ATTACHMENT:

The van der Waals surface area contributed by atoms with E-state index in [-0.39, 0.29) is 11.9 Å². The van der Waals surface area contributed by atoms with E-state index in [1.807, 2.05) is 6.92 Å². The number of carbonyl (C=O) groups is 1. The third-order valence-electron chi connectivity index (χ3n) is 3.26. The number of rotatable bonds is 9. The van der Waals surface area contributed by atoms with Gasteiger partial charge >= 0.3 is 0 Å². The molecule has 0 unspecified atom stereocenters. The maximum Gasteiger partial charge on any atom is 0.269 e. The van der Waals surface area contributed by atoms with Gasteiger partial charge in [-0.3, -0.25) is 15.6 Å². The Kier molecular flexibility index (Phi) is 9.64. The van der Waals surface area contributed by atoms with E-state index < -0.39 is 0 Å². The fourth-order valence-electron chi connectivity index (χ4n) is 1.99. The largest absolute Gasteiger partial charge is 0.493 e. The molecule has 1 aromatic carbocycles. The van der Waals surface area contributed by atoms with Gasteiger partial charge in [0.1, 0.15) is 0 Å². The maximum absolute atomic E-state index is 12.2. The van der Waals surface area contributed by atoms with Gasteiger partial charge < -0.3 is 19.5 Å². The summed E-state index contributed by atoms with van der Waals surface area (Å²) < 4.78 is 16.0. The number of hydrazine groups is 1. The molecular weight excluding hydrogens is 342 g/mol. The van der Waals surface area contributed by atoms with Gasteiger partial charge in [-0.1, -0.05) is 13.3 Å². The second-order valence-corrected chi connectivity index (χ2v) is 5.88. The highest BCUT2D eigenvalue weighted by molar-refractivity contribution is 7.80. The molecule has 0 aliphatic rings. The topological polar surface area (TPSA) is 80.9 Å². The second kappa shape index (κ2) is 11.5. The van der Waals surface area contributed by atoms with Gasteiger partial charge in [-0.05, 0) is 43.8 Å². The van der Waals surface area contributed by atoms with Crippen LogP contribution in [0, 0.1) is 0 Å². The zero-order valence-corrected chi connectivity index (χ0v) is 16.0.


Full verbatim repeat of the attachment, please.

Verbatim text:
The van der Waals surface area contributed by atoms with E-state index in [-0.39, 0.29) is 11.9 Å². The van der Waals surface area contributed by atoms with E-state index in [1.807, 2.05) is 6.92 Å². The number of carbonyl (C=O) groups is 1. The third-order valence-electron chi connectivity index (χ3n) is 3.26. The number of rotatable bonds is 9. The van der Waals surface area contributed by atoms with Gasteiger partial charge >= 0.3 is 0 Å². The molecule has 0 unspecified atom stereocenters. The maximum Gasteiger partial charge on any atom is 0.269 e. The van der Waals surface area contributed by atoms with Gasteiger partial charge in [-0.3, -0.25) is 15.6 Å². The Kier molecular flexibility index (Phi) is 9.64. The van der Waals surface area contributed by atoms with E-state index < -0.39 is 0 Å². The fourth-order valence-electron chi connectivity index (χ4n) is 1.99. The largest absolute Gasteiger partial charge is 0.493 e. The molecule has 1 aromatic carbocycles. The van der Waals surface area contributed by atoms with Gasteiger partial charge in [0.1, 0.15) is 0 Å². The maximum absolute atomic E-state index is 12.2. The van der Waals surface area contributed by atoms with Gasteiger partial charge < -0.3 is 19.5 Å². The summed E-state index contributed by atoms with van der Waals surface area (Å²) < 4.78 is 16.0. The number of hydrazine groups is 1. The molecular weight excluding hydrogens is 342 g/mol. The van der Waals surface area contributed by atoms with Gasteiger partial charge in [-0.1, -0.05) is 13.3 Å². The second-order valence-corrected chi connectivity index (χ2v) is 5.88. The highest BCUT2D eigenvalue weighted by molar-refractivity contribution is 7.80. The molecule has 0 aliphatic rings. The topological polar surface area (TPSA) is 80.9 Å². The second kappa shape index (κ2) is 11.5. The van der Waals surface area contributed by atoms with Gasteiger partial charge in [-0.05, 0) is 43.8 Å². The van der Waals surface area contributed by atoms with Crippen LogP contribution in [0, 0.1) is 0 Å². The zero-order valence-corrected chi connectivity index (χ0v) is 16.0.